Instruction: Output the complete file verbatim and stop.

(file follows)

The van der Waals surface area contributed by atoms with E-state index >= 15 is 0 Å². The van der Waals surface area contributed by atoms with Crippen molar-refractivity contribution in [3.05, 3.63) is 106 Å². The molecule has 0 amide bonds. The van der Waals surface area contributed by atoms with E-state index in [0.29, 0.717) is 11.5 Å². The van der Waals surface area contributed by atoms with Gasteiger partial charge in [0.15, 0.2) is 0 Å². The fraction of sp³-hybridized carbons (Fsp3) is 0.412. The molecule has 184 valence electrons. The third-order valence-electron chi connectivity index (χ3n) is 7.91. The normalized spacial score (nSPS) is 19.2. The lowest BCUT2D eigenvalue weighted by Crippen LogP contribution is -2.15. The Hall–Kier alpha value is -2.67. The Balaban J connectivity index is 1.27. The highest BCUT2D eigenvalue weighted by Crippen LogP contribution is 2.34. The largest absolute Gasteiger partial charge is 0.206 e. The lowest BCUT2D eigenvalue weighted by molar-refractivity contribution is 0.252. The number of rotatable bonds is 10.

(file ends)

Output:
The van der Waals surface area contributed by atoms with E-state index >= 15 is 0 Å². The van der Waals surface area contributed by atoms with Crippen molar-refractivity contribution in [3.05, 3.63) is 106 Å². The molecule has 0 amide bonds. The van der Waals surface area contributed by atoms with E-state index in [0.29, 0.717) is 11.5 Å². The van der Waals surface area contributed by atoms with Gasteiger partial charge in [0.15, 0.2) is 0 Å². The fraction of sp³-hybridized carbons (Fsp3) is 0.412. The molecule has 184 valence electrons. The third-order valence-electron chi connectivity index (χ3n) is 7.91. The normalized spacial score (nSPS) is 19.2. The lowest BCUT2D eigenvalue weighted by Crippen LogP contribution is -2.15. The Hall–Kier alpha value is -2.67. The Balaban J connectivity index is 1.27. The highest BCUT2D eigenvalue weighted by Crippen LogP contribution is 2.34. The largest absolute Gasteiger partial charge is 0.206 e. The lowest BCUT2D eigenvalue weighted by molar-refractivity contribution is 0.252. The number of rotatable bonds is 10.